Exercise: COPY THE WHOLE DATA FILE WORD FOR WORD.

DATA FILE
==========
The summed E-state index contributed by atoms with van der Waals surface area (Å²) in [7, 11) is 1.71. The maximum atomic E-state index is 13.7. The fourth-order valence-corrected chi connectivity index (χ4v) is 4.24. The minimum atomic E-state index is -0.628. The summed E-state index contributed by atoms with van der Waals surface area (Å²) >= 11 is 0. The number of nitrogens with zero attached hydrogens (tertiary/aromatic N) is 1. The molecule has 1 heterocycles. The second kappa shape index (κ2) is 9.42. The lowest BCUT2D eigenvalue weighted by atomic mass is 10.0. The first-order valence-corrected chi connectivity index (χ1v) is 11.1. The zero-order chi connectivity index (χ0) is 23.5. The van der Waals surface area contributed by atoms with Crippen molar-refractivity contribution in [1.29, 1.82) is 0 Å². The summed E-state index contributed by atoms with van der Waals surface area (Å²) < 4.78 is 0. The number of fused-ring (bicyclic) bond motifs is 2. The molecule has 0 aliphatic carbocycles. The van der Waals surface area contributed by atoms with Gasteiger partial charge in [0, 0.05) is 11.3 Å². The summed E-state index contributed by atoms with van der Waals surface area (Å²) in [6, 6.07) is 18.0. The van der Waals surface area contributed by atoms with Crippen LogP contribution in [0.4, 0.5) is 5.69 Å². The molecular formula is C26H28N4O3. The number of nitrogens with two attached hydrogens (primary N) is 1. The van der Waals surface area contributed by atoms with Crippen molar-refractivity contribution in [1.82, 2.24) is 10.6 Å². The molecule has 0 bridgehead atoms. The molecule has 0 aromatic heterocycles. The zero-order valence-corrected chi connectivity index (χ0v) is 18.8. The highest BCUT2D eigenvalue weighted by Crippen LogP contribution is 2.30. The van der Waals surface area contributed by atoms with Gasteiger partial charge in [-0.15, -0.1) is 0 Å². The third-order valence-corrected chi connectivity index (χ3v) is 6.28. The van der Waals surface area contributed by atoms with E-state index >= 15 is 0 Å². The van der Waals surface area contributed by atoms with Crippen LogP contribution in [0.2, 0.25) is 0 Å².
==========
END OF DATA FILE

The summed E-state index contributed by atoms with van der Waals surface area (Å²) in [7, 11) is 1.71. The maximum atomic E-state index is 13.7. The fourth-order valence-corrected chi connectivity index (χ4v) is 4.24. The minimum atomic E-state index is -0.628. The summed E-state index contributed by atoms with van der Waals surface area (Å²) >= 11 is 0. The number of nitrogens with zero attached hydrogens (tertiary/aromatic N) is 1. The molecule has 1 heterocycles. The second kappa shape index (κ2) is 9.42. The lowest BCUT2D eigenvalue weighted by atomic mass is 10.0. The first-order valence-corrected chi connectivity index (χ1v) is 11.1. The zero-order chi connectivity index (χ0) is 23.5. The van der Waals surface area contributed by atoms with Crippen molar-refractivity contribution in [1.29, 1.82) is 0 Å². The summed E-state index contributed by atoms with van der Waals surface area (Å²) < 4.78 is 0. The number of fused-ring (bicyclic) bond motifs is 2. The molecule has 0 aliphatic carbocycles. The van der Waals surface area contributed by atoms with Gasteiger partial charge in [0, 0.05) is 11.3 Å². The summed E-state index contributed by atoms with van der Waals surface area (Å²) in [6, 6.07) is 18.0. The van der Waals surface area contributed by atoms with Crippen LogP contribution in [0.4, 0.5) is 5.69 Å². The molecular formula is C26H28N4O3. The number of nitrogens with two attached hydrogens (primary N) is 1. The van der Waals surface area contributed by atoms with Crippen molar-refractivity contribution in [1.82, 2.24) is 10.6 Å². The molecule has 0 bridgehead atoms. The molecule has 0 aromatic heterocycles. The zero-order valence-corrected chi connectivity index (χ0v) is 18.8. The highest BCUT2D eigenvalue weighted by Crippen LogP contribution is 2.30. The van der Waals surface area contributed by atoms with Gasteiger partial charge in [-0.15, -0.1) is 0 Å². The third-order valence-corrected chi connectivity index (χ3v) is 6.28. The van der Waals surface area contributed by atoms with E-state index >= 15 is 0 Å². The van der Waals surface area contributed by atoms with Crippen LogP contribution in [0.2, 0.25) is 0 Å².